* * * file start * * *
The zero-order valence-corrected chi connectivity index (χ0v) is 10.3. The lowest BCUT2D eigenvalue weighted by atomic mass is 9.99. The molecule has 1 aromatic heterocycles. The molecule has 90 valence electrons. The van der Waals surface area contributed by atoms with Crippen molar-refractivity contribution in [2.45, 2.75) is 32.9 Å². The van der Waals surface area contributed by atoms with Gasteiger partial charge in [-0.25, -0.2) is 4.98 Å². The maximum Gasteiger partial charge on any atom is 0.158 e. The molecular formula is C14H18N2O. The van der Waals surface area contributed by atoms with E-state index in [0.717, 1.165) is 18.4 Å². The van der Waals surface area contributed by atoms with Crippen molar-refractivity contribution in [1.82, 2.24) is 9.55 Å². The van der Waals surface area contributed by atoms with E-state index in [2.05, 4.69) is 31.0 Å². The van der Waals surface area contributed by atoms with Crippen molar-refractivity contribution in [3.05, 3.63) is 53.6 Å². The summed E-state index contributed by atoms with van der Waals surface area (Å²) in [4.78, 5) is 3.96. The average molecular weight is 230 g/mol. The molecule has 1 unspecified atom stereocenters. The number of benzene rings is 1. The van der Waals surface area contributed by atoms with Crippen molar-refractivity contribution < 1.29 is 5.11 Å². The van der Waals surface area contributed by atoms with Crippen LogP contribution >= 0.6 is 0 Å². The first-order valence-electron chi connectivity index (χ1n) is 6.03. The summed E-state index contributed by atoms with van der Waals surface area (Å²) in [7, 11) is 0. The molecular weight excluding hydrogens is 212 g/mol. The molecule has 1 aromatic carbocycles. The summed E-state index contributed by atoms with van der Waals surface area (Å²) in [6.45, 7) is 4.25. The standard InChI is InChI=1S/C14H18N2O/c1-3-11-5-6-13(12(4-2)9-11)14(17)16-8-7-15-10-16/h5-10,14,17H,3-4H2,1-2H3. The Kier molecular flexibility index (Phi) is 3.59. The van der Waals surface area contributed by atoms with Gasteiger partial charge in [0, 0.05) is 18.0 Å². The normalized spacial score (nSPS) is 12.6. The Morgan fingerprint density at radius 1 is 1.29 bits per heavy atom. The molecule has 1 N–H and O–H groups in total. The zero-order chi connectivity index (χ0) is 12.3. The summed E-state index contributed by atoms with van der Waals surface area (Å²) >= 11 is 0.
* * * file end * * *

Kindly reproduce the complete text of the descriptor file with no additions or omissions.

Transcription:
The zero-order valence-corrected chi connectivity index (χ0v) is 10.3. The lowest BCUT2D eigenvalue weighted by atomic mass is 9.99. The molecule has 1 aromatic heterocycles. The molecule has 90 valence electrons. The van der Waals surface area contributed by atoms with Crippen molar-refractivity contribution in [2.45, 2.75) is 32.9 Å². The van der Waals surface area contributed by atoms with Gasteiger partial charge in [-0.25, -0.2) is 4.98 Å². The maximum Gasteiger partial charge on any atom is 0.158 e. The molecular formula is C14H18N2O. The van der Waals surface area contributed by atoms with E-state index in [0.717, 1.165) is 18.4 Å². The van der Waals surface area contributed by atoms with Crippen molar-refractivity contribution in [1.82, 2.24) is 9.55 Å². The van der Waals surface area contributed by atoms with E-state index in [2.05, 4.69) is 31.0 Å². The van der Waals surface area contributed by atoms with Crippen molar-refractivity contribution in [3.05, 3.63) is 53.6 Å². The summed E-state index contributed by atoms with van der Waals surface area (Å²) in [4.78, 5) is 3.96. The average molecular weight is 230 g/mol. The molecule has 1 unspecified atom stereocenters. The number of benzene rings is 1. The van der Waals surface area contributed by atoms with Crippen molar-refractivity contribution < 1.29 is 5.11 Å². The van der Waals surface area contributed by atoms with Crippen LogP contribution >= 0.6 is 0 Å². The first-order valence-electron chi connectivity index (χ1n) is 6.03. The summed E-state index contributed by atoms with van der Waals surface area (Å²) in [7, 11) is 0. The molecular weight excluding hydrogens is 212 g/mol. The molecule has 1 aromatic carbocycles. The summed E-state index contributed by atoms with van der Waals surface area (Å²) in [6.45, 7) is 4.25. The standard InChI is InChI=1S/C14H18N2O/c1-3-11-5-6-13(12(4-2)9-11)14(17)16-8-7-15-10-16/h5-10,14,17H,3-4H2,1-2H3. The Kier molecular flexibility index (Phi) is 3.59. The van der Waals surface area contributed by atoms with Gasteiger partial charge in [0, 0.05) is 18.0 Å². The normalized spacial score (nSPS) is 12.6. The Morgan fingerprint density at radius 1 is 1.29 bits per heavy atom. The molecule has 1 N–H and O–H groups in total. The zero-order chi connectivity index (χ0) is 12.3. The summed E-state index contributed by atoms with van der Waals surface area (Å²) >= 11 is 0.